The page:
03/06/2004: "Liberals vs. Conservatives"
After a good friend took me to task on the conservative bias of a townhall article I endorsed, I thought it was a good idea to write some thoughts on the subject of conservatives and liberals.
I think we often forget in the American Christian world that what is religiously conservative and liberal may not correspond to what is politically conservative and liberal. I recently heard an argument on Catholic radio between a caller and a apologist who was agressively promoting "The Passion". The caller thought the movie was anti-semetic (he had seen it). The apologist suggested that when the caller went to see the movie he was colored by a liberal mindset. The response of the caller was to say, "Hey, I voted for George Bush in the last election."
What's that got to do with it? We're talking about a different playing field.
Along those lines, Christ called us to something far bigger than a political party, so it is not surprising that his requests of us cross political boundaries. Here are a few examples of traditionally democratic and Republican issues that Christ would "lobby" for:
Give to the poor
Turn the other cheek
Sanctity of Marriage
Sanctity of Life (abortion)
Christ definitely transcends political boundaries.
Now, when we get down to religiously liberal and conservative I think we're in a different ballgame. What I perceive in these areas is not that either side is inaccurate but that they chose to emphasize different aspects of the same faith. Liberals like to emphasize that faith is for everyone and tend to argue for Women Priests, Married Priests or consecration by Lay people and celebrating the Eucharist in a more "casual" fashion. Conservatives tend to emphasize the Holiness of faith and and tend to argue for tighter restrictions on the priesthood, not even woman Deacons (or no Deacons at all), and continued exclusion of Eucharist from the divorced/remarried, those who haven't attended confession lately and other Christian faiths.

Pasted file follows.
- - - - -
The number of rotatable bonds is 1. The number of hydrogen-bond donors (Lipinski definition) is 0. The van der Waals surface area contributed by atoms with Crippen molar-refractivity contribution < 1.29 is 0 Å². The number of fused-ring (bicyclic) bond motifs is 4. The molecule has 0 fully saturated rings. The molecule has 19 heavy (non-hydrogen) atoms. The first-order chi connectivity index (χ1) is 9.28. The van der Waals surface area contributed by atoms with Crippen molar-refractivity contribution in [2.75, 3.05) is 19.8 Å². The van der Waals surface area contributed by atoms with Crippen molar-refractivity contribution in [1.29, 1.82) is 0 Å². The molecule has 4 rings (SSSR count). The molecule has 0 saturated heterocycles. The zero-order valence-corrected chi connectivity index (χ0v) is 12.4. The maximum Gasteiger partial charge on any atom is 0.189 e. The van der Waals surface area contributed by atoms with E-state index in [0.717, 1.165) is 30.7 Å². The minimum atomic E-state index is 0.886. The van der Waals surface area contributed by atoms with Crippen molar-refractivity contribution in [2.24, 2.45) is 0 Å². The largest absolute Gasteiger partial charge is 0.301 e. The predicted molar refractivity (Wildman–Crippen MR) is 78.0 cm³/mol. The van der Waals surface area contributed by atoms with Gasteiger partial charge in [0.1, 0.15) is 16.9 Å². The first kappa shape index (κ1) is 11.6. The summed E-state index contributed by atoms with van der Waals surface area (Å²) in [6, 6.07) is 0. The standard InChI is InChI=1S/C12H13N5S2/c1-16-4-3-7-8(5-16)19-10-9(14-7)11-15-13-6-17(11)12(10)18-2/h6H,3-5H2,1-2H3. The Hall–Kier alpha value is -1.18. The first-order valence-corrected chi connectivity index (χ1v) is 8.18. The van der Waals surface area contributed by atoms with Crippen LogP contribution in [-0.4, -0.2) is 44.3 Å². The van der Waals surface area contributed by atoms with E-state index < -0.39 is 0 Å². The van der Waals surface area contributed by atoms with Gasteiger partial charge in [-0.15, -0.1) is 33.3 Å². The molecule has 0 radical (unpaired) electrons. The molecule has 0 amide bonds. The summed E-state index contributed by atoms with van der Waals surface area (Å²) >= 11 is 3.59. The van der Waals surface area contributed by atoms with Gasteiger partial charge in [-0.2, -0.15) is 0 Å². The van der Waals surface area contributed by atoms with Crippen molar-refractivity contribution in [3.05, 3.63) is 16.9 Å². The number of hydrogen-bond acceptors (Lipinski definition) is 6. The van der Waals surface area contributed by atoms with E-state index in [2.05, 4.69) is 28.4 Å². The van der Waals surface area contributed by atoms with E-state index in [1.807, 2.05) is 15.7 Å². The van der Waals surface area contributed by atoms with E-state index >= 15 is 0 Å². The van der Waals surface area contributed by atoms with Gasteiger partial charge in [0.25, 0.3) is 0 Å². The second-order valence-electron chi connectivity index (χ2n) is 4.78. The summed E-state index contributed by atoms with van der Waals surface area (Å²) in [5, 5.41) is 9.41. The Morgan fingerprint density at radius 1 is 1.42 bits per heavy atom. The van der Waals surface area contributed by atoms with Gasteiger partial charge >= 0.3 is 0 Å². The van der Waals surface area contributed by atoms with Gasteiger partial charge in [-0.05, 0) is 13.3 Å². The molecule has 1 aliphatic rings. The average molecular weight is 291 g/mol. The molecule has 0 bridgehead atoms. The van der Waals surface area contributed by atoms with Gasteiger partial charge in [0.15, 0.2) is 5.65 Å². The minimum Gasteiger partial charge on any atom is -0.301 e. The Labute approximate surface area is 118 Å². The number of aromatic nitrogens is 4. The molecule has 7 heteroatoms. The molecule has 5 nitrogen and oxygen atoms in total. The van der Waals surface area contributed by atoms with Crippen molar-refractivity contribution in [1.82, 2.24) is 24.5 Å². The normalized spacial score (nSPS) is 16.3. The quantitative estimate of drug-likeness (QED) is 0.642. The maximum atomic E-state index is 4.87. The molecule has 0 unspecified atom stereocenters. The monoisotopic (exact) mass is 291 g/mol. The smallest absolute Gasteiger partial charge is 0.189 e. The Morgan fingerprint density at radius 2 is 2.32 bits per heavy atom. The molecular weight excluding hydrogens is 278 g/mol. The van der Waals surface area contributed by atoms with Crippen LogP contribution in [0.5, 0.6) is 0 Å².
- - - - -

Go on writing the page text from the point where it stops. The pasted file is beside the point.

Both sides are emphasizing an aspect of faith. Faith is both for everyone and something so Holy that we are all not worthy of it. What's the right answer? Well, I have my opinions, but that's not the point here. The point is that all are trying (emphasis on trying) to help our Church do the right thing.
Lastly, we all must be VERY careful who we deny the faith of. In the call in show I earlier referred to, the caller got so upset with the Apologist that he said, "He's not a Roman Catholic!" which is totally out of line. The caller may disagree with the apologist's viewpoint, but to deny him his faith and his Church over a movie, is absolutely absurd. For individuals, it is for God to decide which of us our worthy for his presence in the afterlife, or as we Catholics say, is a part of the Communion of Saints.
In peace to all who seek God with a sincere heart.